To understand this, we need first to clarify what the Bible means by the words "holy" and "consecrate – sanctify". "Holy" – this word describes above all God’s own nature, his completely unique, divine, way of being, one which is his alone. He alone is the true and authentic Holy One, in the original sense of the word. All other holiness derives from him, is a participation in his way of being. He is purest Light, Truth and untainted Good. To consecrate something or someone means, therefore, to give that thing or person to God as his property, to take it out of the context of what is ours and to insert it in his milieu, so that it no longer belongs to our affairs, but is totally of God. Consecration is thus a taking away from the world and a giving over to the living God. The thing or person no longer belongs to us, or even to itself, but is immersed in God. Such a giving up of something in order to give it over to God, we also call a sacrifice: this thing will no longer be my property, but his property. In the Old Testament, the giving over of a person to God, his "sanctification", is identified with priestly ordination, and this also defines the essence of the priesthood: it is a transfer of ownership, a being taken out of the world and given to God. We can now see the two directions which belong to the process of sanctification-consecration. It is a departure from the milieux of worldly life – a "being set apart" for God. But for this very reason it is not a segregation. Rather, being given over to God means being charged to represent others. The priest is removed from worldly bonds and given over to God, and precisely in this way, starting with God, he is available for others, for everyone. When Jesus says: "I consecrate myself", he makes himself both priest and victim. Bultmann was right to translate the phrase: "I consecrate myself" by "I sacrifice myself". Do we now see what happens when Jesus says: "I consecrate myself for them"? This is the priestly act by which Jesus – the Man Jesus, who is one with the Son of God – gives himself over to the Father for us. It is the expression of the fact that he is both priest and victim. I consecrate myself – I sacrifice myself: this unfathomable word, which gives us a glimpse deep into the heart of Jesus Christ, should be the object of constantly renewed reflection. It contains the whole mystery of our redemption. It also contains the origins of the priesthood in the Church.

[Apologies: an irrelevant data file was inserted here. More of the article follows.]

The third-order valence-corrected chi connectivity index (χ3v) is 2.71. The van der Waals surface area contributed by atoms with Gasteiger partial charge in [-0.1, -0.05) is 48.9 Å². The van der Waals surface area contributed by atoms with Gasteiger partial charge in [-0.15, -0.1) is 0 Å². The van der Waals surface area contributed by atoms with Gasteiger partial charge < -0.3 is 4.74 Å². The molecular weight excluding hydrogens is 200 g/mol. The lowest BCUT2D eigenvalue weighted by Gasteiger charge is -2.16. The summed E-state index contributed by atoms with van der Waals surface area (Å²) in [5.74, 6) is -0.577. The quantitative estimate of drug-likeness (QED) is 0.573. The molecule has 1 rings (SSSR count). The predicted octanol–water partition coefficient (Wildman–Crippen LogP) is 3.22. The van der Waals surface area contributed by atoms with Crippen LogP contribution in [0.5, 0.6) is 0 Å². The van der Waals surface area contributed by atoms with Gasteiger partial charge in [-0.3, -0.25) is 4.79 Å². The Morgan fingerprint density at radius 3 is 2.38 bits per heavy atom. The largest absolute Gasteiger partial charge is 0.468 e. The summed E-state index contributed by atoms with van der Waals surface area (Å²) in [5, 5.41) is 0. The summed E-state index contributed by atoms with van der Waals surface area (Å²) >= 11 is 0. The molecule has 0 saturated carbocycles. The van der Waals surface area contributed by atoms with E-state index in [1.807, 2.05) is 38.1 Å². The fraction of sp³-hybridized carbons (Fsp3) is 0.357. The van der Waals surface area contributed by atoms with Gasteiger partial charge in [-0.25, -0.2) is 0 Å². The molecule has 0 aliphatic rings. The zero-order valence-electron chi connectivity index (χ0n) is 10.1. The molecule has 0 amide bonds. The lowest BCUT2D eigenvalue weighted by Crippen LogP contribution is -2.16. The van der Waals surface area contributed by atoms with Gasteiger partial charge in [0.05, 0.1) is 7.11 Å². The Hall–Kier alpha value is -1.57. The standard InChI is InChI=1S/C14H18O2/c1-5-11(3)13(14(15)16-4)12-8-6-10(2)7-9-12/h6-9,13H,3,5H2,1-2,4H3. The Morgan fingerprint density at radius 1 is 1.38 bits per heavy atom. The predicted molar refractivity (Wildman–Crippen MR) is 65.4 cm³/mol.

Only now can we fully understand the prayer which the Lord offered the Father for his disciples – for us. "Sanctify them in the truth": this is the inclusion of the Apostles in the priesthood of Jesus Christ, the institution of his new priesthood for the community of the faithful of all times. "Sanctify them in truth": this is the true prayer of consecration for the Apostles. The Lord prays that God himself draw them towards him, into his holiness. He prays that God take them away from themselves to make them his own property, so that, starting from him, they can carry out the priestly ministry for the world. This prayer of Jesus appears twice in slightly different forms. Both times we need to listen very carefully, in order to understand, even dimly the sublime reality that is about to be accomplished. "Sanctify them in the truth". Jesus adds: "Your word is truth". The disciples are thus drawn deep within God by being immersed in the word of God. The word of God is, so to speak, the bath which purifies them, the creative power which transforms them into God’s own being. So then, how do things stand in our own lives? Are we truly pervaded by the word of God? Is that word truly the nourishment we live by, even more than bread and the things of this world? Do we really know that word? Do we love it? Are we deeply engaged with this word to the point that it really leaves a mark on our lives and shapes our thinking? Or is it rather the case that our thinking is constantly being shaped by all the things that others say and do? Aren’t prevailing opinions the criterion by which we all too often measure ourselves? Do we not perhaps remain, when all is said and done, mired in the superficiality in which people today are generally caught up? Do we allow ourselves truly to be deeply purified by the word of God? Friedrich Nietzsche scoffed at humility and obedience as the virtues of slaves, a source of repression. He replaced them with pride and man’s absolute freedom. Of course there exist caricatures of a misguided humility and a mistaken submissiveness, which we do not want to imitate. But there also exists a destructive pride and a presumption which tear every community apart and result in violence. Can we learn from Christ the correct humility which corresponds to the truth of our being, and the obedience which submits to truth, to the will of God? "Sanctify them in the truth; your word is truth": this word of inclusion in the priesthood lights up our lives and calls us to become ever anew disciples of that truth which is revealed in the word of God.